I am starting out in Operating Systems module and these question really caught me off-guard. These questions have no solutions.
(a) In Windows, start a command line shell, eg. cmd. Assuming that you are in a directory with some standard document file types, eg. .doc, .pdf, .ppt, etc. Just try type the filename itself.
To elaborate, this question assumes there is a PDF file, e.g. U5-UnixProcess.pdf (any PDF file will do), in the same directory and you have a PDF reader. The following example illustrates how to start a process from a document: c:> U5-UnixProcess.pdf
What happens? What program is running? Is it the PDF file running?
(b) Explain what is the rationale for such a feature in Windows.
(c) How is it that Windows knows what to do with the file? (Hint: use the right mouse button).
(d) Unix has a related feature. Read the man page for execve and explain the feature and how you can use it?
Here are my answers based on my understanding. I have tried looking for answers but there seems to be no sources which explains such delicate issues.
a) When we type the filename, the command line shell would search for the filename within the current directory. If it is not found, then it would search directories that are listed in the PATH enviroment variable. Once it has found the file, it would look up the file's extension to find out which application handles the type of file, which would be the PDF reader if the file extension is .pdf. After that, it would start the application as a new process and pass it the name of the file.
In this whole process, an application that is able to handle the file is running and not the file itself.
b) The command line shell allows users to have access to more commands other than what their graphic user interface provides, such as the viewing of hidden files.
c) You can set the default application to use when opening a file to tell Windows what to do with the file. If there are no applications that can run the file, then the file would not open.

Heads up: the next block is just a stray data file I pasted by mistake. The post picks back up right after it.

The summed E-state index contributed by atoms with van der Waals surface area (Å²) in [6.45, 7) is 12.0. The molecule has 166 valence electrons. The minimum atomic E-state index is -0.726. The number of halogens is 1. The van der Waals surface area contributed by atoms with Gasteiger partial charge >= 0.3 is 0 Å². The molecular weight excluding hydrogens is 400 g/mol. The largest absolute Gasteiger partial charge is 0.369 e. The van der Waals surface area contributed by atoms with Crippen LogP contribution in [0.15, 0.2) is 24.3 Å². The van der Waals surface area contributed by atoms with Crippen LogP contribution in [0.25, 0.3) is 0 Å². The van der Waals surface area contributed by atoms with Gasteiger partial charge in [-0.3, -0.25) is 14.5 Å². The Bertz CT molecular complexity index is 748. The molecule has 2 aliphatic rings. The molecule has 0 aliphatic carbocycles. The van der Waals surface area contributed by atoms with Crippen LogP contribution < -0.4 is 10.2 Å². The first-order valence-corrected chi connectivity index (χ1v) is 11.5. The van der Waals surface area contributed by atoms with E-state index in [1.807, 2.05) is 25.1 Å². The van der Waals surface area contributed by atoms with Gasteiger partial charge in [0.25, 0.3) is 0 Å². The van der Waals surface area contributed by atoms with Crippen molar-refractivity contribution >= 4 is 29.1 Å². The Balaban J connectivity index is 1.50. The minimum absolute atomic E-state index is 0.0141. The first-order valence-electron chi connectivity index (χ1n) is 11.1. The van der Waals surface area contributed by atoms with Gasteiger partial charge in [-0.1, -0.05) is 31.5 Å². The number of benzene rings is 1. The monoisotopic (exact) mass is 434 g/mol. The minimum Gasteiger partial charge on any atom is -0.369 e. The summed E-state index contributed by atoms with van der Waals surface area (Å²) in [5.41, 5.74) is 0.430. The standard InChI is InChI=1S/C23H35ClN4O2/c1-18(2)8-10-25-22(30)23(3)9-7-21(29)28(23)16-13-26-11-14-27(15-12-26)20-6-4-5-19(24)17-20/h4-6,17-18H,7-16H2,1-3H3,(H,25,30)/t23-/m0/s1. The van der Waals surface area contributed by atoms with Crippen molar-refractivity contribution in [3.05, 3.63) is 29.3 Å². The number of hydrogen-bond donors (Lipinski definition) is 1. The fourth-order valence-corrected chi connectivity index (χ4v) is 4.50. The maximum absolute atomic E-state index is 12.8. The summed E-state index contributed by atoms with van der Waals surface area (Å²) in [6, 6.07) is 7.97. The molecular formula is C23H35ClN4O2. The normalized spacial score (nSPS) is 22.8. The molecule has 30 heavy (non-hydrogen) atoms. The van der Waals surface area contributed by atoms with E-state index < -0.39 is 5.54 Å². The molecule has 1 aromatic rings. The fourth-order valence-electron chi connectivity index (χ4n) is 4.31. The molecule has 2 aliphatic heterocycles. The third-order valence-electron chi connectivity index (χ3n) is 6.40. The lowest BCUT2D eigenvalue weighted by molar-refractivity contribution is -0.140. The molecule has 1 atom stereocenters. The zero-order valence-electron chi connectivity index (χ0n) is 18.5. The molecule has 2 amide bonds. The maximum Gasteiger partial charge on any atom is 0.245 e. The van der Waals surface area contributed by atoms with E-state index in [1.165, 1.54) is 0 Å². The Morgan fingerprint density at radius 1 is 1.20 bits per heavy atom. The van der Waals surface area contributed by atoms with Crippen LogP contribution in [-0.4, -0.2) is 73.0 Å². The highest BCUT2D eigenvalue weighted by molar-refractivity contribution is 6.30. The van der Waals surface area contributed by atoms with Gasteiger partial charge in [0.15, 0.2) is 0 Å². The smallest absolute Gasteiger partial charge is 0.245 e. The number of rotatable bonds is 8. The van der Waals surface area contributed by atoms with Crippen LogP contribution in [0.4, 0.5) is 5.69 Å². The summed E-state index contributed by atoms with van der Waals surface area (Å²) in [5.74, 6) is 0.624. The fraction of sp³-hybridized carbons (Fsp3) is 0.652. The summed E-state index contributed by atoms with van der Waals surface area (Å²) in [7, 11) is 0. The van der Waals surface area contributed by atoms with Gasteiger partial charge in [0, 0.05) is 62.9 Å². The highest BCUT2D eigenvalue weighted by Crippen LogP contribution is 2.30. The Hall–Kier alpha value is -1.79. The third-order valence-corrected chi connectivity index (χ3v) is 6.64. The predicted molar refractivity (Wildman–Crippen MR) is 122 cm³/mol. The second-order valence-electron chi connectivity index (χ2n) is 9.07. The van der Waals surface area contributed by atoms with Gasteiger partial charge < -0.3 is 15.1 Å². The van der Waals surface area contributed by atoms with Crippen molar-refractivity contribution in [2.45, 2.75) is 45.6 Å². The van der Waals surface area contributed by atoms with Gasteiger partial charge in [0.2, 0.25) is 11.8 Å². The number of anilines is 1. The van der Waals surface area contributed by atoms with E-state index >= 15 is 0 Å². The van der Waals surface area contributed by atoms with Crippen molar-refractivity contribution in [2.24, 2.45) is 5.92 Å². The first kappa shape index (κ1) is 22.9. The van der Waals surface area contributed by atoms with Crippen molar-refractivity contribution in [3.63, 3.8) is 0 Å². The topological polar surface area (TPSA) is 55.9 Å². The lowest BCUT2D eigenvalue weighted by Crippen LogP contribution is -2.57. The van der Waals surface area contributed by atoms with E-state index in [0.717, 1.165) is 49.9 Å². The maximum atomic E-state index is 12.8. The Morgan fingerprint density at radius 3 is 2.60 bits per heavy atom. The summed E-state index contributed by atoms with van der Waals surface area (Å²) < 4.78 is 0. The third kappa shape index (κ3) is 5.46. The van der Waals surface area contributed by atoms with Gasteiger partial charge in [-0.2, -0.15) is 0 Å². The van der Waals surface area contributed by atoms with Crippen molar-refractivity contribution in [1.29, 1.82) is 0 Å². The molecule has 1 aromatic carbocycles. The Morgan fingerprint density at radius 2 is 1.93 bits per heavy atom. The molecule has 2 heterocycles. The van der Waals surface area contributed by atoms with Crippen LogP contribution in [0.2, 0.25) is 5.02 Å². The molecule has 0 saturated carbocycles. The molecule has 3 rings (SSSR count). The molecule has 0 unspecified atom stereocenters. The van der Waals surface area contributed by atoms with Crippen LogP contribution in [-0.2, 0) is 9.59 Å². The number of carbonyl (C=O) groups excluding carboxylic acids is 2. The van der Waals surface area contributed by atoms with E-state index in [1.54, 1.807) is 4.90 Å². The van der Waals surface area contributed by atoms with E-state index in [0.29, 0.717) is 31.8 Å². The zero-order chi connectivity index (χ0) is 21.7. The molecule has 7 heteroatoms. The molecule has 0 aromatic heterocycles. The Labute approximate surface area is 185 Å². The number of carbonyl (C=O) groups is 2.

d) I mostly just copied off a segment of TutorialsPoint for this one. Don't really understand the application of "how to use it" here.
execve() is a syscall that transforms the calling process into a new process, and is of the signature of
int execve(const char *path, char *const argv, char *const envp);
execve() executes the program pointed to by path. path must be either a binary executable, or a script starting with a line of the form "#! interpreter [arg]". In the latter case, the interpreter must be a valid pathname for an executable which is not itself a script, which will be invoked as interpreter [arg] filename.
argv is an array of argument strings passed to the new program. envp is an array of strings, conventionally of the form key=value, which are passed as environment to the new program. Both argv and envp must be terminated by a null pointer. The argument vector and environment can be accessed by the called program’s main function, when it is defined as
int main(int argc, char *argv, char *envp).
Can anyone reinforce my understanding on these topics, and perhaps direct me to sources where I can read up on these?